I visited the German part of the Iron Rhine in 2004. It was a short visit, so in November 2005 I went back and tracked the railway from the Roermond central train station. I didn't have much time, since the sun sets early that time of year. Only in april 2006 I found some time to revisit and complete the photoreportage. The last visit was a disaster, it was quite warm and there are only bad roads in this area. My racing cycle had a rough time here. It's a beautiful scenery.
The Iron Rhine is famous and notorious. It started long before the construction of the railway.
In 1830 Belgium declared its independance, the Dutch declared war immediatly.
After nine years of a sitting war the Dutch government ran out of money and a treaty was signed.
The treaty included the right on a passage-way through the Dutch part of the province Limburg, by means of a canal, a road or a railway.
The Dutch didn't like this since the competitors of the harbor of Antwerp: Vlissingen and Rotterdam were not yet connected with Germany.
They wanted to delay the building of the line as much as possible, and succeeded in it.
Antwerp got its connection to Germany via the line to Liege and Aachen in 1843. It's a railway with a lot of obstacles, which meant a long and slow journey. The connection with the important Ruhrgebiet was bad. The railway Hasselt - Maastricht - Aachen from 1856 didn't bring any changes, Hasselt and Maastricht were terminus stations so it wasn't a through traffic line.
The Dutch finished their connection to Germany (Rotterdam) as late as 1856. The line from Vlissingen even later, in 1873. In the mean while the Belgian government was pushing the Dutch for the shorter railway from Antwerp to Germany crossing Dutch territory according the treaty. With the Dutch harbors getting there connection with Germany, Antwerp desperately needed a shorter connection in order to be competitive. Only in 1879 the line was completed and put in use. Six years after the Dutch harbors got their railway connections....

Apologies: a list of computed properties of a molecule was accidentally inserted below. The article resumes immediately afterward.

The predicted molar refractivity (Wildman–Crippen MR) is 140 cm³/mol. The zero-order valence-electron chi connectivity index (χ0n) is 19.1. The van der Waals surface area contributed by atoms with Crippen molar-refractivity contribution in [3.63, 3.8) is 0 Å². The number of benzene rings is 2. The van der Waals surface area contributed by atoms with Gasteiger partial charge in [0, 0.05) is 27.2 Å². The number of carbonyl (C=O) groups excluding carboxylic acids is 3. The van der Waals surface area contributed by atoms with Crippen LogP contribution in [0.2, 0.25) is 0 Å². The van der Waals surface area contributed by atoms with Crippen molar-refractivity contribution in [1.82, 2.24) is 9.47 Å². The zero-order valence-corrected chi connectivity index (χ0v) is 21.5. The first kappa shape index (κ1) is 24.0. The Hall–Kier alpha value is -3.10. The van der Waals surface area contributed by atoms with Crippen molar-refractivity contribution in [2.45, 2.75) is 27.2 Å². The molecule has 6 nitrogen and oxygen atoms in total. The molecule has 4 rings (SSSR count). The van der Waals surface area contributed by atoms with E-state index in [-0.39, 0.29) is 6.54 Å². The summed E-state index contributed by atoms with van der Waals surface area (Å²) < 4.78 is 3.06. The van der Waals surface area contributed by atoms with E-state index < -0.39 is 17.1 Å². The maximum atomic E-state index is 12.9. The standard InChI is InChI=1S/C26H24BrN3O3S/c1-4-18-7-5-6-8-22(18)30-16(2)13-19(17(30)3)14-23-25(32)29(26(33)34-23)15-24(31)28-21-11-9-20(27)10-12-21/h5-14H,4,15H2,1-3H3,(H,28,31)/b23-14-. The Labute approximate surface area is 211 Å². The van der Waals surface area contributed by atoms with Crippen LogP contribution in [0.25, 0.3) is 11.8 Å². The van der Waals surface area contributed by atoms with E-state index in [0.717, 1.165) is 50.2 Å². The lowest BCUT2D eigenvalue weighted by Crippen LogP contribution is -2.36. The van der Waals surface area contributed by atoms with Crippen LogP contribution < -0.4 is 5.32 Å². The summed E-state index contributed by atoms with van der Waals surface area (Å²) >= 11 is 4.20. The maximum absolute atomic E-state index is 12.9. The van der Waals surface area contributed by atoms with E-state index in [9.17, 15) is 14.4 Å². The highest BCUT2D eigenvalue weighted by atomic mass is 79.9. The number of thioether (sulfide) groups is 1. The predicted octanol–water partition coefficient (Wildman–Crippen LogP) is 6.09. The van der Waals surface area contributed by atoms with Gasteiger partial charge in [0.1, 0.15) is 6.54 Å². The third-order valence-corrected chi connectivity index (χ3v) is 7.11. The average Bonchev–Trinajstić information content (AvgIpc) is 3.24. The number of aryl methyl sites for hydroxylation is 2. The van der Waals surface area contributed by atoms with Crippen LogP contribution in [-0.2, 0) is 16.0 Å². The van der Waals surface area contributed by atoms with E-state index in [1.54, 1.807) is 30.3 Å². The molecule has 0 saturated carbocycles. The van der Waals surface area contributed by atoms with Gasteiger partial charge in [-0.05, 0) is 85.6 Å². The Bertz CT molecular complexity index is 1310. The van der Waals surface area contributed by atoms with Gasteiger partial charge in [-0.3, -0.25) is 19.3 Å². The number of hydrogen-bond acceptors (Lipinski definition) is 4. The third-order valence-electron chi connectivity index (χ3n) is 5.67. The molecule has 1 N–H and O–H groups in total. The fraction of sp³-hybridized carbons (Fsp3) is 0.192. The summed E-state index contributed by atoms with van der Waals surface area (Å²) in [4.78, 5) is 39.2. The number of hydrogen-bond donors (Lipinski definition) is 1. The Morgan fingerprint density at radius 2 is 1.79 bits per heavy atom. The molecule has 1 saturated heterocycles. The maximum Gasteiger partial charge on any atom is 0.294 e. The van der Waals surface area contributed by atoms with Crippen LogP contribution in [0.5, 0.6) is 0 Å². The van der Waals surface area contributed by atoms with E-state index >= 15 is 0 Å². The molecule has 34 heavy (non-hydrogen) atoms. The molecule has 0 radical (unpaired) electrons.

On a regular basis the border control frustrated the traffic by checking all wagons very accurately. Despite this the railway was very important untill the first world war started. Passenger traffic from Roermond to Dalheim closed down in 1944 and didn't restart after the war. Freight traffic was closed down as late as 1996, after the Gemmenicher tunnel got adapted to facilitate the traffic that went via Roermond. From Neerpelt to Weert passenger traffic closed in 1953. This piece of the Iron Rhine still has freight traffic.
With the rising of national railway lines it was more profitable to keep traffic on your own lines as long as possible. Freight traffic moved from the Iron Rhine to line 24. That railway has limits on its capacity and that limits will soon be reached. In 2005 the 2 kilometers long viaduct of Moresnet got replaced, but this has only little effect on capacity. The lobby to reopen the Iron Rhine continues. In 2005 the International Court of Justice decided the treaty from 1839 is still valid. The Iron Rhine runs through cities and nature reserves. The new Iron Rhine has to run around these areas, but who is going to pay the bill??